On This Day: “One cannot think well, love well, sleep well, if one has not dined well”.
English author Virginia Woolf, born in London in 1882
Waters reach new highs
Humankind’s effect on the environment is widely studied and reported. But a phenomenon emerged this week that perhaps not even David Attenborough could have predicted. Apparently eels in the Thames are becoming hyperactive because of high levels of cocaine in the city’s waste water.
Even more intriguing was that a monitoring station, set up near the Houses of Parliament no less, found that there was a constant low level of cocaine entering the river (as reported in The Sunday Times). Perhaps working on Brexit isn’t the only thing MPs are doing all hours of the day… and it isn’t the only thing keeping them up at night!
An end to Brexit lunacy?
Columnist Lottie Jeffs had all our hopes up with her summary of astrology experts’ take on this week’s Super Blood Wolf Moon. Writing in the Evening Standard, she highlighted their view that ‘lunar eclipses are relationship orientated and the fact that this one is in Aquarius is especially auspicious’. Indeed according to cafeastrology.com, such eclipses ‘can also bring two people together with a sudden awareness of a great need for each other’.
‘Theresa, Jeremy, this one’s for you’, she quipped.
The lengths we (don’t) go to
Anyone who saw writer James Graham’s television film, Brexit: The Uncivil War will remember Benedict Cumberbatch starring as lead leave campaigner Dominic Cummings - and more specifically his hair. ‘It was a bit crushing at the time’, Cumberbatch conceded to the Evening Standard. ‘I had what’s called a “no-hawk” - no hair around the middle, and then I had my normal hair [cut short] at the sides. It wasn’t pretty but it worked’.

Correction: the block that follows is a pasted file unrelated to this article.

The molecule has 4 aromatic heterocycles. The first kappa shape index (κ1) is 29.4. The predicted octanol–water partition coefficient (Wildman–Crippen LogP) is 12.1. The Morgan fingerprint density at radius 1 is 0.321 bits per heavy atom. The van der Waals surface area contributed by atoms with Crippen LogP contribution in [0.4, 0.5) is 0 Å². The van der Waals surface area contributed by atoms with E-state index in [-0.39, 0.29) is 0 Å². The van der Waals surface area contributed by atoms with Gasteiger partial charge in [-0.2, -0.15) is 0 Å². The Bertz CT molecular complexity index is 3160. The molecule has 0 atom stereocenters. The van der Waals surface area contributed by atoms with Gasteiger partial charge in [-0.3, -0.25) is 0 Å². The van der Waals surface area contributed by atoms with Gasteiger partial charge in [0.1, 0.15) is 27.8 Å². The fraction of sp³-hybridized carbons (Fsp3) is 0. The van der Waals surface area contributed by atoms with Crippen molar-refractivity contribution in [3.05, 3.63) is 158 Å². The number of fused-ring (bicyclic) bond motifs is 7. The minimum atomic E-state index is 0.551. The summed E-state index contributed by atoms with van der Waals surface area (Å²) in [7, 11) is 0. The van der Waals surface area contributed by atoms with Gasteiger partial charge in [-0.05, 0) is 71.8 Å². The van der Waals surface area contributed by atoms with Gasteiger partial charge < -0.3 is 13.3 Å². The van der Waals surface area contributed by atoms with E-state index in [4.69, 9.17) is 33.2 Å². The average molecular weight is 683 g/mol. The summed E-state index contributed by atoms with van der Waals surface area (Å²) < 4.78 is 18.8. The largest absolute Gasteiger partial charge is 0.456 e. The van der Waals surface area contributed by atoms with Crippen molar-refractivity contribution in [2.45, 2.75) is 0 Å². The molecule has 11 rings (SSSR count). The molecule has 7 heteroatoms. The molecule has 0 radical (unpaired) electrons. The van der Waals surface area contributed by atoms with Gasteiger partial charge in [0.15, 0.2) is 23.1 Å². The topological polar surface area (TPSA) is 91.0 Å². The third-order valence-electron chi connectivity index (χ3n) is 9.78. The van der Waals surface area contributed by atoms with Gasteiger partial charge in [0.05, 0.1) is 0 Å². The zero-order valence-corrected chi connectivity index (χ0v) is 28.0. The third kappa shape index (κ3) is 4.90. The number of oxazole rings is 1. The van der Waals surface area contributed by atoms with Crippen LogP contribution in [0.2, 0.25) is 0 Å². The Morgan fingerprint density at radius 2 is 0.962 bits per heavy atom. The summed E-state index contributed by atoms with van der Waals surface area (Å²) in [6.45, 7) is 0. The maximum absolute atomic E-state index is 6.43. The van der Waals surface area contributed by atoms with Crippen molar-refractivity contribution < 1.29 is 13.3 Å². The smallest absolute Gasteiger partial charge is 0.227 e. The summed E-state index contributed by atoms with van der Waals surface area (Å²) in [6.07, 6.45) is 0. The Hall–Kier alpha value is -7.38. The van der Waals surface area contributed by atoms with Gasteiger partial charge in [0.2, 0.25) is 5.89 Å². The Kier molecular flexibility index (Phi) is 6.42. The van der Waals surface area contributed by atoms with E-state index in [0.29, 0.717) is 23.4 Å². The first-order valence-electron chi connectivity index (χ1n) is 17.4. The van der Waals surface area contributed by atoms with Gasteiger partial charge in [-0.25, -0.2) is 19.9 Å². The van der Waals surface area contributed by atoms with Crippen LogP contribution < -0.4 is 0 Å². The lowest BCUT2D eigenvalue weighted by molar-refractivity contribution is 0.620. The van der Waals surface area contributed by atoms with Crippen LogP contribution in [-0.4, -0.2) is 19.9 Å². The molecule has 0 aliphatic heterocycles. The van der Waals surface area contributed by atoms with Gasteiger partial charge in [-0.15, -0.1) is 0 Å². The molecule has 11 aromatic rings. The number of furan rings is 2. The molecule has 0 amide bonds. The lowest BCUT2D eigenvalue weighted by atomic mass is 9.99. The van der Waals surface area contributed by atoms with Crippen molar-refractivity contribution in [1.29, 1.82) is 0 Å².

Director Toby Haynes revealed that producers told him to limit how much hair Cumberbatch should have shaved off. ‘People funding the
film would’ve been horrified if we said we’re gonna cut all of Benedict Cumberbatch’s hair off’, he said. ‘[But] that’s the thing about Benedict: if he does something, he really does it full pelt’.
Or not as the case may be.
A whole different kind of culture
Food. It affects us all. Which is why the V&A running an exhibition on the future of fodder is long overdue. Still, better late than never and a new exhibition, Food: Bigger than the Plate is set to tackle the issue, opening from Saturday 18 May. Mushrooms fertilized with discarded coffee grounds, edible water bottles, insect pate - it’ll all be there to taste and debate. But most surprising will be the cheese grown from human bacteria.
Yes, you heard that correctly. Three cheeses made using bacteria from an as-yet-unnamed trio of celebrities will be exhibited. The artists Christina Agapakis and Sissel Tolaas use swabs to gather bacteria from hands, feet, armpits and noses and then use the bacteria to inoculate milk.
Gross or gourmet? Hmmm… we won’t need long to think about that one.
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